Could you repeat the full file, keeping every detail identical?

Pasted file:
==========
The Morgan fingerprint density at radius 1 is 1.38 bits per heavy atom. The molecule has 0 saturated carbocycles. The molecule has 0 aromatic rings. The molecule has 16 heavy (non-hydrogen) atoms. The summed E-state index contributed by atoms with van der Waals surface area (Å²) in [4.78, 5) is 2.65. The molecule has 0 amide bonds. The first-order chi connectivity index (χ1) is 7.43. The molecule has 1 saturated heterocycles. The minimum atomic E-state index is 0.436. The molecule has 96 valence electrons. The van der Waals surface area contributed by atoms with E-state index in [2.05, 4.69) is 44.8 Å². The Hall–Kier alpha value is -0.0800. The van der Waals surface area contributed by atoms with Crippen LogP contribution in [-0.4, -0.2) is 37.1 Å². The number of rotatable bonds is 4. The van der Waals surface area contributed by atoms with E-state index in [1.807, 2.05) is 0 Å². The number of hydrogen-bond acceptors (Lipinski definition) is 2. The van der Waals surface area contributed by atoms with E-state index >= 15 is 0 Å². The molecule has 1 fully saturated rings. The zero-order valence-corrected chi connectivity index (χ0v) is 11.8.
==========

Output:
The Morgan fingerprint density at radius 1 is 1.38 bits per heavy atom. The molecule has 0 saturated carbocycles. The molecule has 0 aromatic rings. The molecule has 16 heavy (non-hydrogen) atoms. The summed E-state index contributed by atoms with van der Waals surface area (Å²) in [4.78, 5) is 2.65. The molecule has 0 amide bonds. The first-order chi connectivity index (χ1) is 7.43. The molecule has 1 saturated heterocycles. The minimum atomic E-state index is 0.436. The molecule has 96 valence electrons. The van der Waals surface area contributed by atoms with E-state index in [2.05, 4.69) is 44.8 Å². The Hall–Kier alpha value is -0.0800. The van der Waals surface area contributed by atoms with Crippen LogP contribution in [-0.4, -0.2) is 37.1 Å². The number of rotatable bonds is 4. The van der Waals surface area contributed by atoms with E-state index in [1.807, 2.05) is 0 Å². The number of hydrogen-bond acceptors (Lipinski definition) is 2. The van der Waals surface area contributed by atoms with E-state index >= 15 is 0 Å². The molecule has 1 fully saturated rings. The zero-order valence-corrected chi connectivity index (χ0v) is 11.8.